Monthly Archives: October 2012

Some Not for Profit sound

I’ve been pretty crazy busy the last couple of months trying to juggle assignments, studying for exams, a bunch of sound projects, upgrading my apps for ios 6, developing some new app ideas, work, life etc

I haven’t had much time to update my blog as of late but there are a few projects I have worked on lately through Risk Sound that I thought were worth a mention.

I worked on Australian and American soundtracks for Movember’s 2012 campaign with the awesome crew from Urchin. This included TV, Radio and Web based commercials.¬†This involved voice direction, editing and mixing and mastering. It was also fantastic to be able to work with the very talented Tyler Coppin who was very generous with his time.

I also worked on the Movember GAP initiative soundtracks for the UK, US and Australia

For more info check out Movember

 

I also worked on the TVC for Steps for Independence Day which is a charity aiming to raise funds and awareness for people with spinal cord injury. The was no location sound supplied for this one so I had to do all foley, atmos and sfx as well as the mix.

http://www.stepsforindependence.com.au

 

Using sox to convert WAV files to a-law or u-law for IVR

Often I have to convert wav files to different and quite esoteric formats that can be used with IVR (Interactive voice response) and Phone systems of clients.
Most formats you can mix directly out of Pro Tools, or your DAW of choice, but sometimes I have to encode files as u-law, a-law or gsm which Pro Tools can’t do.
Do do this I use a handy command line tool for the Mac (it works on windows and linux as well) called SoX
http://sox.sourceforge.net/

Once you’ve downloaded the zip file you and extracted it you should have a folder called “sox-14.4.0” where 14.4.0 is the version number.
What I normally do is rename the folder simply “sox” and move it to my home folder. From here open the terminal (found in Applications->Utilities) and you can simply drag the executable file called sox on to the terminal window. Find the file you wish to covert and drag that on to the terminal window. This will then show the path on your system to the file to be converted. Then to create a 8000 kHz mono a-law encoded file type:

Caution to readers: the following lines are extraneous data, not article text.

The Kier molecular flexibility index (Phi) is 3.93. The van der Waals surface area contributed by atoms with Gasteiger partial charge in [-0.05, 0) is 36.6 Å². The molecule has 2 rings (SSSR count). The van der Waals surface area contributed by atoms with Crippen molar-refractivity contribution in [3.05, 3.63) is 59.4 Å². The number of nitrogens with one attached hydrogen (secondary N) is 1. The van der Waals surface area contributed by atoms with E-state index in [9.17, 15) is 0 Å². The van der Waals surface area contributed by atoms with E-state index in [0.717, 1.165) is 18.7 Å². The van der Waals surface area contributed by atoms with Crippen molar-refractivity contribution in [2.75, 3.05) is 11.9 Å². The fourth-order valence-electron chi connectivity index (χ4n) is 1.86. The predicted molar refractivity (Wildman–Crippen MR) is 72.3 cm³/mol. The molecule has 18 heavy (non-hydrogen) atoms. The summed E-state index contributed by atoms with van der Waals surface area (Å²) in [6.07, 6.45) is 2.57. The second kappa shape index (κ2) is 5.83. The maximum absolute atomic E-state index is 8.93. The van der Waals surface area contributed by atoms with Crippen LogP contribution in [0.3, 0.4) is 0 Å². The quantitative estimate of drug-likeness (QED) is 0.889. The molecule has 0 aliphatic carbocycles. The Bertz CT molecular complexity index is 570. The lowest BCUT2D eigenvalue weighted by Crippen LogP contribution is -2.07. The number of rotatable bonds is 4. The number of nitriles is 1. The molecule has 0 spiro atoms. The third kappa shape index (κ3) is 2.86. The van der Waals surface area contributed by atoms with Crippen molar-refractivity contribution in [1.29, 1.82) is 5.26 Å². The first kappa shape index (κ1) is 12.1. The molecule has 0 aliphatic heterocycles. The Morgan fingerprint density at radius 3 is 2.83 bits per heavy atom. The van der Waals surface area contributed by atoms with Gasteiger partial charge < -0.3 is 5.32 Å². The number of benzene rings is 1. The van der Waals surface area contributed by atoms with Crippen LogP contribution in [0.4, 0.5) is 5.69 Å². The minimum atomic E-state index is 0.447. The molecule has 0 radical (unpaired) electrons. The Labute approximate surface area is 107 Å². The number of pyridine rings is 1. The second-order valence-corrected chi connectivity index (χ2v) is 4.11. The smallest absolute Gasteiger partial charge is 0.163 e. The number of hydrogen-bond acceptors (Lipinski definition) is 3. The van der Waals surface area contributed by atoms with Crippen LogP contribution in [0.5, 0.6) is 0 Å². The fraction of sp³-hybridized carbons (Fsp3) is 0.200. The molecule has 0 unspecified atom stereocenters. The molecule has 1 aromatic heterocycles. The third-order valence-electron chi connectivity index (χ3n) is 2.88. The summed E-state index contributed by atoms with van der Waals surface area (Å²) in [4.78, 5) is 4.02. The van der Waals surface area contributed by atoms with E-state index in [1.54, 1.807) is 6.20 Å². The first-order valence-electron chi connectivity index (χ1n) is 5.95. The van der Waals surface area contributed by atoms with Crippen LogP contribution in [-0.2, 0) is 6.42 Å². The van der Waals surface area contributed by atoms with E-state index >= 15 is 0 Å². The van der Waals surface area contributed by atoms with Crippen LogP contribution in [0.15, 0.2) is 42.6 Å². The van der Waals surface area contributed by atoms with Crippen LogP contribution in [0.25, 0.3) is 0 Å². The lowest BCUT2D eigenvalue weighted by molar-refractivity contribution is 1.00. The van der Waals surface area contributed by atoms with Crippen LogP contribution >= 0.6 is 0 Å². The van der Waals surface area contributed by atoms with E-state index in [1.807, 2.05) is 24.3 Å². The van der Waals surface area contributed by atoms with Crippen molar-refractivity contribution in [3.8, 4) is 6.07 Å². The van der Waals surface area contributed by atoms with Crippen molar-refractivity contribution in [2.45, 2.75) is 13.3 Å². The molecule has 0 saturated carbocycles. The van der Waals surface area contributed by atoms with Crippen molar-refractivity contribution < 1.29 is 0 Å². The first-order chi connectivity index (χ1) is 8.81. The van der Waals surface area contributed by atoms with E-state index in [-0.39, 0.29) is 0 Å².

-r 8000 -c 1 -e a-law

or for u-law

-r 8000 -c 1 -e u-law

or gsm

-r 8000 -c 1 -e gsm

After this drag the folder where you want the file to end up, add a slash / and type the name of the output file ie /one-two-three-alaw.wav then hit enter and BOOM… you can use the time while it’s converting to practice pretending you don’t mind creating such low quality files…

The whole things should end up something like this:

/Users/homedir/sox/sox/ Users/homedir/audio-files/one-two-three.wav -r 8000 -c 1 -e a-law Users/homedir/audio-files/one-two-three-alaw.wav

SoX can do a lot more than this so it’s worth checking out the documentation at the SoX website.

Kontakt Scripting Tools

I’ve been doing a lot of work lately within Native Instruments’ Kontakt sampler which has its own scripting language. It’s quite powerful, works in pro tools and other DAWs and means you don’t have to worry about the pitfalls of dealing with Core audio and all that fun.
I thought I would share a couple of the tools that I find indispensable for working with Kontakt scripting.

Nils Liberg’s KScript Editor is a script editor (you probably guessed that part) with an integrated compiler and is a lot easier to work in that typing your code directly into the Kontakt scripting engine. By pressing F5 you can compile your code which is also copied to the clipboard to be pasted into Knotakt. It makes life so much easier.
You can download it from Nil’s website below
http://nilsliberg.se/ksp/

Ken’s GUIGenerator is a graphic tool to help you to create Kontakt performance views, or user interfaces, without having to code at all. It has a lot of great features and lets you name all your variables so you can easily hook them up to your script.
You can download it from musikbits below
http://www.musikbits.com/